The display controller 310 is coupled to read-only (ROM) and random access (RAM) memories 322 and 320, respectively. The ROM and RAM 322 and 320, respectively, store bitmaps, FIR filter coefficients, and the like. Clock 318 controls timing associated with various operations of the controller 310.
The display controller 410 receives digital image data 408 at an input detector 412 coupled to the microprocessor 402 through bus 404. The input detector 412 is adapted to detect and/or identify the digital image data 408 and might include a red-green-blue (RGB) port (not shown) for processing digital graphic images and a video port (not shown) for processing video image signals.
The input detector 412 receives digital image data 408 for a digital pixelated image that is, where the image is represented by an array of individually activated pixels previously converted from an analog image source such as sources 306 and 316 (
The input detector 412 includes a variety of image processing features including automatic image optimization (not shown) for sample clock frequency, phase, black and white levels, image position, and color balance adjustments that do not require user intervention. Advanced synchronization decoding (not shown) allows for a wide variety of synchronization types.
The display controller 410 might include a scalar 414 and a buffer 420 controlled by an image processor 416 and a timing controller 418. The scalar 414 scales the digital image data 408 in a vertical and/or horizontal direction using a variety of scaling techniques as explained above. In one embodiment, the buffer 420 is RAM adapted to buffer scan lines of the digital image data 408. In another embodiment, the buffer 420 is RAM adapted to buffer frames of the digital image data 408. The timing controller 418 is adapted to control timing associated with the image processor 416. The image processor 416, in turn, is adapted to control functional blocks within the controller 410 associated with manipulating the digital image data 408, for example, the scalar 414 and the like. The image processor 416 might include a rotational feature (not shown) that allows rotating a received image by a predetermined number of degrees.
The display controller 410 might further include a full complement of microprocessor peripherals (not shown). In one embodiment, the controller includes I/O ports (e.g., 8-bit I/O ports), an infrared decoder, timers (e.g., 16-bit timers), a watchdog timer, a programmable interrupt controller, an RS-232 serial port, ROM and RAM interface, and decode logic for external peripherals. In another embodiment, the controller 410 might include the above mentioned microprocessor peripherals on-chip, allowing a complete microprocessor system to be implemented by merely adding external memory such as RAM 320 and ROM 322 shown in
The display controller 410 might further include an OSD controller 406 adapted to control on-screen display processes. The OSD controller 406 is coupled to the microprocessor 402 and other functional blocks (e.g., the input detector 412, the scalar 414, the image processor 416, and timing controller 418) through the bus 404. An embodiment of the OSD controller 406 is shown in
The character memory 508 includes a plurality of character definitions associated with a plurality of characters to be displayed e.g., on the display 450 (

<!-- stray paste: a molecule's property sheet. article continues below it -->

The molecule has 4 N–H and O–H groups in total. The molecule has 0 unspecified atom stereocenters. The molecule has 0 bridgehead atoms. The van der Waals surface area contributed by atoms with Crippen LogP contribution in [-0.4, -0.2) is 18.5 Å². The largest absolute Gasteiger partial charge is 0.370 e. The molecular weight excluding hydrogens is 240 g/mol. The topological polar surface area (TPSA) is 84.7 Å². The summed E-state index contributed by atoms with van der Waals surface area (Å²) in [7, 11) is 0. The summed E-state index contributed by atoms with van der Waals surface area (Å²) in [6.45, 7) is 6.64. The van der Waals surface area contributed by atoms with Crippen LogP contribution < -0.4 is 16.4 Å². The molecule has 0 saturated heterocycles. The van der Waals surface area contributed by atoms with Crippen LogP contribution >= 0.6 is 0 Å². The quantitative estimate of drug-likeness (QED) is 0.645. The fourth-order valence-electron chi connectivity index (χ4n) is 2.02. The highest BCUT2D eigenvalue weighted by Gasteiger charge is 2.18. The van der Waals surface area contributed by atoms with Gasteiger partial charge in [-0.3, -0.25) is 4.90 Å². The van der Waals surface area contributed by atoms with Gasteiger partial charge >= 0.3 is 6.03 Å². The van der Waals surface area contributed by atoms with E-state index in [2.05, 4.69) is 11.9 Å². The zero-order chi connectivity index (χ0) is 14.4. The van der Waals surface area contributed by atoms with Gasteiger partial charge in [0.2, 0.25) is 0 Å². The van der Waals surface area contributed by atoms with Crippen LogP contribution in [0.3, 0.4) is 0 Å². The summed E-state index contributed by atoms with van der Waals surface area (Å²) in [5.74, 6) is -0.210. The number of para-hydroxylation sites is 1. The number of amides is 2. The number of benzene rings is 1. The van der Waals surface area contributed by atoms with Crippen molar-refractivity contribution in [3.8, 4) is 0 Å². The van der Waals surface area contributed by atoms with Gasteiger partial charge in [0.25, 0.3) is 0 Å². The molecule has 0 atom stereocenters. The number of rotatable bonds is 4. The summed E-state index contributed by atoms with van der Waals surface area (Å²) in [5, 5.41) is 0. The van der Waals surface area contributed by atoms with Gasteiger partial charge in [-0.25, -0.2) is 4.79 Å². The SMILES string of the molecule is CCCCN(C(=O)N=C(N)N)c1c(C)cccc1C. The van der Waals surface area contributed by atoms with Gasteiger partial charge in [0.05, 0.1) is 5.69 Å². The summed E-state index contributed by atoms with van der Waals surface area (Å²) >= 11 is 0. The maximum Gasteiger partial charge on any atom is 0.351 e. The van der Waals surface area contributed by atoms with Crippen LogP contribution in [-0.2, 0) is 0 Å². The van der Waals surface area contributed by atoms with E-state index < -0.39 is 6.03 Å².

The font memory 510 stores bitmaps of individual characters to be displayed on the display 450 (
For each character bitmap to be stored in the font memory 510, a user programs the pointer 808. Alternatively, the control logic 516 automatically calculates the pointer 808 responsive to the index portion 704 stored in the character memory 508. The control logic 516 reads the font memory 510 with the address pointed to by the pointer 808. The font memory 510 then shifts out or multiplexes the bitmap data every bit (for a single channel) or every two bits (for a dual channel; odd/even pixels) to pipeline it.
Display signals are synchronized to a horizontal synchronization (HSYNC) signal (not shown). Thus, the OSD controller 506 is capable of displaying and/or processing one row at a time of the character bitmap stored in the font memory 510 with each instance of the HSYNC signal. For example, let Font[n]—Pointer indicate a pointer 808 to a character bitmap with index portion 704 equal to n and let the bitmap stored in font memory 510 be Font[n]—StoreWidth using a same number of bits for its width as Font[n]—Width (Font[n]—Width might be less than or equal to Font[n]—StoreWidth; Font[n]—Width relates to the pipeline depth). Let the width of the bitmap stored in the font memory 510 be FRAM—Width. The pointer 808 points to the address of the current row (Row—No) in the font memory 510 as follows.
Pointer (Row—No of character n)=Font[n]—Pointer+((Row—No*Font[n]—Width)/FRAM—Width)
When Font[n]—Width Font[n]—StoreWidth, the logic control 516 could further compact the character bitmap stored in the font memory 510 but the division required by the formula given above is cumbersome to implement. This is simplified by allowing dummy bits as follows.
Let FRAM—Width=Font[n]—StoreWidth*(2m) where m=0, 1, 2, 3, 4, . . .
Where the Font[n]—Width indicates a total number of horizontal displaying dots and the Font[n]—StoreWidth indicates actual bitmap width in the font memory 510.
By allowing dummy bits, the logic control 516 need not undertake a division as contemplated above but rather reach a similar result with a simple shift right by m bits. The logic control 516 then calculates the current row address as follows.
Pointer (Row—No of character n)=Font[n]—Pointer+(Row—No >>m).
The control logic 516 fetches the character bitmap stored in the font memory 510 for eventual display on the display 450 (
If m=0, the row is at FRAM(Pointer (Row—No of character n)) [0: Font[n]—Width−1].
If m=1, the row is selected from:
If m=2, the row is selected from:
For example, assume a 1 bit/pixel character bitmap. A set of characters may have different character widths like 1, 2, 3, 4, . . . , 16, 17, . . . . A bitmap of a lower case “i,” for example, could have a width 1 or 2 or 4 (if bolded out). A bitmap of an upper case “W,” for another example, could have a width 16. To easily address the font memory 510, we might conclude: